But one popular dating service is tracking users' age to charge older singles more for their quest to find love—or even a short-term hookup.
In an attempt to monetize its wildly popular matchmaking mobile app, Tinder has rolled out Tinder Plus, a feature that allows users new perks—like taking a second look at the one who might've gotten away with a hasty, accidental swipe.
The upgrade doesn't come cheap for Tinder users over 30, who will pay about a month, compared with a month for younger users.
The increased fee for users above a certain age is inciting an online debate about age discrimination from singles who don't think they should have to pony up more money for the same perks.
People 55 and older visit American dating sites more than any other age group, the Mateen has since resigned from the company following a high-profile lawsuit in which former Tinder V. of marketing (and Mateen's ex-girlfriend) Whitney Wolfe accused the company of "atrocious sexual harassment and sex discrimination" against her.
Filed on June 30, 2014, the lawsuit was settled for an undisclosed sum in September—but it damaged Tinder's reputation as an app that empowered women.
The app made its first matches on college campuses like Mateen and Rad's alma mater, the University of Southern California, when it was first financed in early 2013 by IAC, the media company that owns and Ok Cupid.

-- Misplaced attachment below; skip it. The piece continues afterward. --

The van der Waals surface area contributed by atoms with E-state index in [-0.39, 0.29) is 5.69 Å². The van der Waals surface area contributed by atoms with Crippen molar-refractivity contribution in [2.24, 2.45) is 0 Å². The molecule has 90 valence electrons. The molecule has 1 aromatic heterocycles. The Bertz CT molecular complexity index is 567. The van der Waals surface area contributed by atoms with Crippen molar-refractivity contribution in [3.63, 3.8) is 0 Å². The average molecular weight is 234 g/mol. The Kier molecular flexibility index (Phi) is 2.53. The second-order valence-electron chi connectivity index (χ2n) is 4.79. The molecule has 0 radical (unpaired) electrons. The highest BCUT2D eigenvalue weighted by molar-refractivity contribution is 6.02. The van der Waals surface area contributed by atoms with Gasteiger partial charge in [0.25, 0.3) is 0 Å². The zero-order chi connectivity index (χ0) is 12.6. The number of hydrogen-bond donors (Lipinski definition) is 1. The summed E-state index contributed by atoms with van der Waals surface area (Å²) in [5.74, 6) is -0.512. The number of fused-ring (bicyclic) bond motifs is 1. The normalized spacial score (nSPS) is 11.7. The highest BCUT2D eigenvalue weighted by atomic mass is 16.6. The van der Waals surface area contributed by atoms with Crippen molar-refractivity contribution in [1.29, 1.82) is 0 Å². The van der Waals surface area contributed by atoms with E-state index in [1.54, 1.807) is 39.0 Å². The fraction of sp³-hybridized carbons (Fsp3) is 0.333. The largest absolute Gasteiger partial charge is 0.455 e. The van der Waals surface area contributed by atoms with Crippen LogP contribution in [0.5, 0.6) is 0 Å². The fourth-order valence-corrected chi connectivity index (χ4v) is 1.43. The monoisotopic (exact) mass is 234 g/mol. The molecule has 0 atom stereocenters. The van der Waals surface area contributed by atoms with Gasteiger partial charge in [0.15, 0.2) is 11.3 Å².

"We've priced Tinder Plus based on a combination of factors, including what we've learned through our testing, and we've found that these price points were adopted very well by certain age demographics," Pambakian wrote, adding that Tinder's price tier is comparable to the student discounts offered by the music-streaming service Spotify for its premium upgrade. Among 32 of the most successful companies in the technology industry, only six had a median employee age greater than 35, according to data acquired by Pay Scale and reported in Tinder cofounders Justin Mateen and Sean Rad were just 26 when their months-old mobile app began to take off in 2013, garnering a steady stream of major press and more than 20,000 downloads per day during its first four months on the market.Writer Marci Robin declared she was quitting Tinder because of what she called "blatant ageism" in an essay published Tuesday on xojane.com, of which she is senior contributing editor."I'm pissed off because it's just flagrantly discriminatory," she wrote. The dating blogger who writes about her love life under the alias Soon2Be Cat Lady wrote that she was "a bit surprised" to find out that Tinder Plus was being offered to her for .99 per month, while the same feature was being advertised to younger daters at a 50 percent discount.Tinder Plus' age-specific fees could similarly alienate yet another facet of the app's demographic.
He estimated that about 32 percent of the app's users were between 25 and 32 and about 6.5 percent were between 35 and 44.
That doesn't mean older people aren't interested in dating.